I thank God for the interior joy which he made possible, and I am also grateful to all those who worked hard for the success of this Pastoral Visit.
As is the custom, I will speak more of this during next Wednesday's general audience.
At this time, I wish also to add that I am deeply sorry for the reactions in some countries to a few passages of my address at the University of Regensburg, which were considered offensive to the sensibility of Muslims.
These in fact were a quotation from a medieval text, which do not in any way express my personal thought.
Yesterday, the Cardinal Secretary of State published a statement in this regard in which he explained the true meaning of my words.
I hope that this serves to appease hearts and to clarify the true meaning of my address, which in its totality was and is an invitation to frank and sincere dialogue, with great mutual respect.
Audience - Sept. 20
Saint Peter's Square
Wednesday, 20 September 2006
Dear Brothers and Sisters,
Today, I would like to think back to the various moments of the Pastoral Visit that the Lord granted me to make last week to Bavaria ...The next day, Tuesday, in Regensburg, a Diocese established by St Boniface in 739 ...On that day it was a particularly beautiful experience for me to deliver a conference to a large audience of teachers and students at the University of Regensburg, where I taught as professor for many years.
With joy, I was able to meet once again the university world that was my spiritual homeland for a long period of my life. As a theme I had chosen the issue of the relationship between faith and reason.
To introduce my audience to the drama and timeliness of the topic, I cited some words from a 14th-century Christian-Islamic dialogue, with which the Christian interlocutor, the Byzantine Emperor Manuel II Paleologus - in an incomprehensibly brusque way for us - presented to his Islamic interlocutor the problem of relations between religion and violence.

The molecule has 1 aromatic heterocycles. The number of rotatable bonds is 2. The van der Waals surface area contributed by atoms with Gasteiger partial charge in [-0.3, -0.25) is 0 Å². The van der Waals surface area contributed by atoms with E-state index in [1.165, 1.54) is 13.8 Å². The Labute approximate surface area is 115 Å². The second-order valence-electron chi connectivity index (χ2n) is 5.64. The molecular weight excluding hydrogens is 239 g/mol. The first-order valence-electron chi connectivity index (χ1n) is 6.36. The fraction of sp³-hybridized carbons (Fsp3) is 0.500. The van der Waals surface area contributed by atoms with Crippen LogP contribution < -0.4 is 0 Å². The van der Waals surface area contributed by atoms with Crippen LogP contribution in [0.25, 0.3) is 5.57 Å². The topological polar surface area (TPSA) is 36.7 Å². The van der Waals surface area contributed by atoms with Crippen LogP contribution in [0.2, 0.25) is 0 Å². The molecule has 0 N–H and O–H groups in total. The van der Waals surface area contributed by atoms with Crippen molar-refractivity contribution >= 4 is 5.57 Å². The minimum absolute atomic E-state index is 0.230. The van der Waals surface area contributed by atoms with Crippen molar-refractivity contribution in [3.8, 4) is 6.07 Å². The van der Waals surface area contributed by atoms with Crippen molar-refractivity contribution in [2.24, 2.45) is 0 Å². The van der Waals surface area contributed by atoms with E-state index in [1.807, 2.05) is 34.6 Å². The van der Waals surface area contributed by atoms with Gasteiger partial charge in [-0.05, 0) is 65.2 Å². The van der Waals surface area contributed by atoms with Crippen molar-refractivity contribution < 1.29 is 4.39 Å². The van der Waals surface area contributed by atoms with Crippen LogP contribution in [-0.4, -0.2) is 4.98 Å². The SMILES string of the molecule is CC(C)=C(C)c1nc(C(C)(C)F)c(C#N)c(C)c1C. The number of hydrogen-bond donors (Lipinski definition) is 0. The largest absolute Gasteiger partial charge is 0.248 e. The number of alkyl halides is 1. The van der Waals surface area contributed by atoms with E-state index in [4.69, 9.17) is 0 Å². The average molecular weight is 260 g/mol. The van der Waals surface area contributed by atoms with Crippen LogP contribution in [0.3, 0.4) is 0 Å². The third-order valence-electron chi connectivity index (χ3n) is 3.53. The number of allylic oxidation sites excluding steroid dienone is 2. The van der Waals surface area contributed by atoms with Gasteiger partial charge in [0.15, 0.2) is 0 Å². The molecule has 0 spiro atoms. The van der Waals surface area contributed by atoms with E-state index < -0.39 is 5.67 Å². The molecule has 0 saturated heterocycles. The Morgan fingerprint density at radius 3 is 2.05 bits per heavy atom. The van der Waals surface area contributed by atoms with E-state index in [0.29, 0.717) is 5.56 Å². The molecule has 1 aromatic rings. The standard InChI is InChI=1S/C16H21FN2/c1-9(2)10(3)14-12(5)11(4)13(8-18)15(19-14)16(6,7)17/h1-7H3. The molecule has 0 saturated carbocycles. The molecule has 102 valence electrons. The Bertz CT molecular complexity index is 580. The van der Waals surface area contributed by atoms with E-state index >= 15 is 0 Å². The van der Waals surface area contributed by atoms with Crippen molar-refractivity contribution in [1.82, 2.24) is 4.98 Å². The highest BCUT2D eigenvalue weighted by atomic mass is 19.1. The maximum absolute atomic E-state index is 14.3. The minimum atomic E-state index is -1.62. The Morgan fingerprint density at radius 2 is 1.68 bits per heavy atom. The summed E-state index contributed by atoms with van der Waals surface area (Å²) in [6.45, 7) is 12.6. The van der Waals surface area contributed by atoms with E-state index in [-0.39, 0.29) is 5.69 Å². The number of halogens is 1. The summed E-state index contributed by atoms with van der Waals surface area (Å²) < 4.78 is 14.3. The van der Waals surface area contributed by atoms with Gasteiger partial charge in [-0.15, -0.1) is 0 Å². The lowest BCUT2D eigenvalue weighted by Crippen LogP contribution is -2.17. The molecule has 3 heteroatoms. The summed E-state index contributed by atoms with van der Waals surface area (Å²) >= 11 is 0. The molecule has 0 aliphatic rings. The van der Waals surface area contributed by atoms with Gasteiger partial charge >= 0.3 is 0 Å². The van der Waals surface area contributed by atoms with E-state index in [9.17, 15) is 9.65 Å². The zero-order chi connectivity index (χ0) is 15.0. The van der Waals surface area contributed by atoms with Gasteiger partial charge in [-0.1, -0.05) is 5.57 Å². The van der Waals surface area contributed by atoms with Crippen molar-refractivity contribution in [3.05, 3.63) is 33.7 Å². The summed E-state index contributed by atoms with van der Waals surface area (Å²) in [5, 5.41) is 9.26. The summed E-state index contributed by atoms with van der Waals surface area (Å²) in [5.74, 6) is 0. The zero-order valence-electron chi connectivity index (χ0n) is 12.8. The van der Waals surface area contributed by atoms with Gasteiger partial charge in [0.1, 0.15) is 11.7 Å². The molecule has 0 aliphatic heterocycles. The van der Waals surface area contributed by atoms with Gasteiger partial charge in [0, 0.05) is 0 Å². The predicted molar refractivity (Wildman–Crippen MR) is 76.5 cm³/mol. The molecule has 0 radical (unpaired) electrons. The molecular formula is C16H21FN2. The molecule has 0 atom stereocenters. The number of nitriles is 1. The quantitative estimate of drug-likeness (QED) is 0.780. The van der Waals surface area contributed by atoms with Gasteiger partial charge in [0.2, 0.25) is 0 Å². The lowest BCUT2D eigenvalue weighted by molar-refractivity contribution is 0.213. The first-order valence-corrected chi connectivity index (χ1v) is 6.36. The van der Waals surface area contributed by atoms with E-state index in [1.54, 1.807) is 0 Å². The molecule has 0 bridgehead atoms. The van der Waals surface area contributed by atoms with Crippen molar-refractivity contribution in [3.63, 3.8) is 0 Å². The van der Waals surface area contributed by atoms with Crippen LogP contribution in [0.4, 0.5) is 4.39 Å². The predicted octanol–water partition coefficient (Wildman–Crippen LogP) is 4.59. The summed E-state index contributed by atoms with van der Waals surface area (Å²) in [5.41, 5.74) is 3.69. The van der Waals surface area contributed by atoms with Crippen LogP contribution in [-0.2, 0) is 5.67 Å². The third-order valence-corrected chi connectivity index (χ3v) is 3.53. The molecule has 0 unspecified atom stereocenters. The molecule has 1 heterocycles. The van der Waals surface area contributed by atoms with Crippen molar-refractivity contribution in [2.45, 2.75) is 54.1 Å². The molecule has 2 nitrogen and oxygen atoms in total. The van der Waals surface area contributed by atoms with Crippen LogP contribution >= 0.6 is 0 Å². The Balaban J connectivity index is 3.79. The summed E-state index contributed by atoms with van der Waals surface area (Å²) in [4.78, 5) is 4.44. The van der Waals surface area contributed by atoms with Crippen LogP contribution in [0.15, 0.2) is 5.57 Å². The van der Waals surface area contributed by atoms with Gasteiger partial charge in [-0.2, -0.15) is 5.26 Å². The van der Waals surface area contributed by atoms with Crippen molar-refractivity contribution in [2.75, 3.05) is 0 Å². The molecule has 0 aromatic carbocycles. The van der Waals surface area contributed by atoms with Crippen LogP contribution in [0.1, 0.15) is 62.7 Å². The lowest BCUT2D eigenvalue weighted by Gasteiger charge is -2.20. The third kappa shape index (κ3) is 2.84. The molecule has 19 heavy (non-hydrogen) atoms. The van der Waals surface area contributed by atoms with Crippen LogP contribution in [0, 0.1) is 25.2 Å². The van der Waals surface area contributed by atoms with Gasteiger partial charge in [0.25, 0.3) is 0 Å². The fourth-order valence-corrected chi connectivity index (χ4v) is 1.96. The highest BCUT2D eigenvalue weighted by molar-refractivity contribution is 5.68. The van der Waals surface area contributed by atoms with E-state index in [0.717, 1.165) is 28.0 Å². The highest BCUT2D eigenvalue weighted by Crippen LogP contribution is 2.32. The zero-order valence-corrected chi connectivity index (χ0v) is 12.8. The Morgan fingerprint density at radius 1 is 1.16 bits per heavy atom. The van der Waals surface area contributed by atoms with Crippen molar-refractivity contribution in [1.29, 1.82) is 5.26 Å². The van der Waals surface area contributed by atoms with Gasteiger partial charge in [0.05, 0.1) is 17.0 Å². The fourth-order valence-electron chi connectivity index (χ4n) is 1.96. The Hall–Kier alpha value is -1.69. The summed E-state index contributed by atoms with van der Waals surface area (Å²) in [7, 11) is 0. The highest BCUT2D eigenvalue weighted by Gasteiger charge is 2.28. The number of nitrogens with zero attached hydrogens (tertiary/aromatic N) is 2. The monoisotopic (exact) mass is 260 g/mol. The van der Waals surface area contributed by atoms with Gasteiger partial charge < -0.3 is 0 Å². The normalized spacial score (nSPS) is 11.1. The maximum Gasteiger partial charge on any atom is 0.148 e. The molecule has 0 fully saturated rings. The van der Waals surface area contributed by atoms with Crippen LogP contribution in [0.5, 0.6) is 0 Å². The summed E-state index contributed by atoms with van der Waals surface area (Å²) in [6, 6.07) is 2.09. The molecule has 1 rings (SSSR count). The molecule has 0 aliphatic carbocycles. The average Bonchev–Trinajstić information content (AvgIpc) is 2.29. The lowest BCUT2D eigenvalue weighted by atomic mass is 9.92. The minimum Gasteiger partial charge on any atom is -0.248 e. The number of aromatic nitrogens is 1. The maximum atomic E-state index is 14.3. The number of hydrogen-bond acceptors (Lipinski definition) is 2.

This citation, unfortunately, lent itself to misinterpretation. For the attentive reader of my text, however, it is clear that in no way did I want to make my own the negative words spoken by the Medieval Emperor in this dialogue, and that their polemical content does not express my personal conviction. My intention was quite different: starting with what Manuel II subsequently said in a positive manner, with very beautiful words, about rationality that must guide us in the transmission of faith, I wanted to explain that it is not religion and violence but rather religion and reason that go together.
The topic of my lecture - responding to the mission of the University - was therefore the relationship between faith and reason: I wished to invite [people] to the dialogue of the Christian faith with the modern world and to the dialogue of all the cultures and religions.
I hope that in the various circumstances during my Visit - for example, when in Munich I emphasized how important it is to respect what is sacred to others - that my deep respect for the great religions, and especially for Muslims, who "worship God, who is one" and with whom we are engaged in preserving and promoting together, for the benefit of all men, "peace, liberty, social justice and moral values" (Nostra Aetate, n. 3), appeared quite clear.
Therefore, I trust that after the immediate reactions, my words at the University of Regensburg will serve as an incentive and an encouragement for a positive, even self-critical dialogue, both between religions and between modern reason and the Christian faith.
Meeting with Muslims, September 25, 2006
ADDRESS OF HIS HOLINESS BENEDICT XVI
TO THE AMBASSADORS OF COUNTRIES
WITH A MUSLIM MAJORITY AND TO THE REPRESENTATIVES
OF MUSLIM COMMUNITIES IN ITALY
Hall of the Swiss, Castel Gandolfo
Monday, 25 September 2006
Dear Cardinal Poupard,
Dear Muslim Friends,
I am pleased to welcome you to this gathering that I wanted to arrange in order to strengthen the bonds of friendship and solidarity between the Holy See and Muslim communities throughout the world. I thank Cardinal Poupard, President of the Pontifical Council for Inter-Religious Dialogue, for the words that he has just addressed to me, and I thank all of you for responding to my invitation.